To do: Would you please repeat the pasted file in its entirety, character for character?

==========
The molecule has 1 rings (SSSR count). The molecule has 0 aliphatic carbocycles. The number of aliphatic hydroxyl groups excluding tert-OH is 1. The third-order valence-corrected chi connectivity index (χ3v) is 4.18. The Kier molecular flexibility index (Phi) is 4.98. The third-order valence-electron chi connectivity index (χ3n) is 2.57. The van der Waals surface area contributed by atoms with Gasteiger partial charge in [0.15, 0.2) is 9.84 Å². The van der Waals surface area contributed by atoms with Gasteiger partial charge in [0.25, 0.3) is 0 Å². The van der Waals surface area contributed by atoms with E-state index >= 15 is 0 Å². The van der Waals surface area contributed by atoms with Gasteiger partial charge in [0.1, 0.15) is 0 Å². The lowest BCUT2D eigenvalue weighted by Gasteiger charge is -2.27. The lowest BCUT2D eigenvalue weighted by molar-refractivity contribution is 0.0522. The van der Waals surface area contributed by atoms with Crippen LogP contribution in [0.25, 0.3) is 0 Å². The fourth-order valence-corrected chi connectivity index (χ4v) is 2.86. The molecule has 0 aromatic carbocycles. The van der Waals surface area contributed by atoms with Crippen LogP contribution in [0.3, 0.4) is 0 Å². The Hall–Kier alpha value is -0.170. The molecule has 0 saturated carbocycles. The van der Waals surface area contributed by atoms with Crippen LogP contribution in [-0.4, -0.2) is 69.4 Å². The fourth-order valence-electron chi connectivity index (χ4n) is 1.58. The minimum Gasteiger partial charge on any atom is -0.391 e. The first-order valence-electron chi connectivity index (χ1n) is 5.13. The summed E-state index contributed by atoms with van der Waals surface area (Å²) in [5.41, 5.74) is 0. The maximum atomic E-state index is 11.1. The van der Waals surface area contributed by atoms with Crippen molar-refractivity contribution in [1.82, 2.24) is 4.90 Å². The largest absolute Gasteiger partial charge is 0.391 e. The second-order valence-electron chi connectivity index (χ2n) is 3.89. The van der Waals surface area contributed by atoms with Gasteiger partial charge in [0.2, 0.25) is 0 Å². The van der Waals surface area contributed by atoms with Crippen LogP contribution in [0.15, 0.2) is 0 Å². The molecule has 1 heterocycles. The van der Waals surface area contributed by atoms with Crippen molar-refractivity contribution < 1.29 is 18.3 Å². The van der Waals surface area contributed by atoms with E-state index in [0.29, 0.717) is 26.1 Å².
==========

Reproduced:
The molecule has 1 rings (SSSR count). The molecule has 0 aliphatic carbocycles. The number of aliphatic hydroxyl groups excluding tert-OH is 1. The third-order valence-corrected chi connectivity index (χ3v) is 4.18. The Kier molecular flexibility index (Phi) is 4.98. The third-order valence-electron chi connectivity index (χ3n) is 2.57. The van der Waals surface area contributed by atoms with Gasteiger partial charge in [0.15, 0.2) is 9.84 Å². The van der Waals surface area contributed by atoms with Gasteiger partial charge in [0.25, 0.3) is 0 Å². The van der Waals surface area contributed by atoms with E-state index >= 15 is 0 Å². The van der Waals surface area contributed by atoms with Gasteiger partial charge in [0.1, 0.15) is 0 Å². The lowest BCUT2D eigenvalue weighted by Gasteiger charge is -2.27. The lowest BCUT2D eigenvalue weighted by molar-refractivity contribution is 0.0522. The van der Waals surface area contributed by atoms with Crippen LogP contribution in [0.25, 0.3) is 0 Å². The fourth-order valence-corrected chi connectivity index (χ4v) is 2.86. The molecule has 0 aromatic carbocycles. The van der Waals surface area contributed by atoms with Crippen LogP contribution in [0.3, 0.4) is 0 Å². The Hall–Kier alpha value is -0.170. The molecule has 0 saturated carbocycles. The van der Waals surface area contributed by atoms with Crippen LogP contribution in [-0.4, -0.2) is 69.4 Å². The fourth-order valence-electron chi connectivity index (χ4n) is 1.58. The minimum Gasteiger partial charge on any atom is -0.391 e. The first-order valence-electron chi connectivity index (χ1n) is 5.13. The summed E-state index contributed by atoms with van der Waals surface area (Å²) in [5.41, 5.74) is 0. The maximum atomic E-state index is 11.1. The van der Waals surface area contributed by atoms with Crippen molar-refractivity contribution in [1.82, 2.24) is 4.90 Å². The largest absolute Gasteiger partial charge is 0.391 e. The second-order valence-electron chi connectivity index (χ2n) is 3.89. The van der Waals surface area contributed by atoms with Gasteiger partial charge in [0.2, 0.25) is 0 Å². The van der Waals surface area contributed by atoms with Crippen LogP contribution in [0.15, 0.2) is 0 Å². The molecule has 1 heterocycles. The van der Waals surface area contributed by atoms with Crippen molar-refractivity contribution < 1.29 is 18.3 Å². The van der Waals surface area contributed by atoms with E-state index in [0.29, 0.717) is 26.1 Å².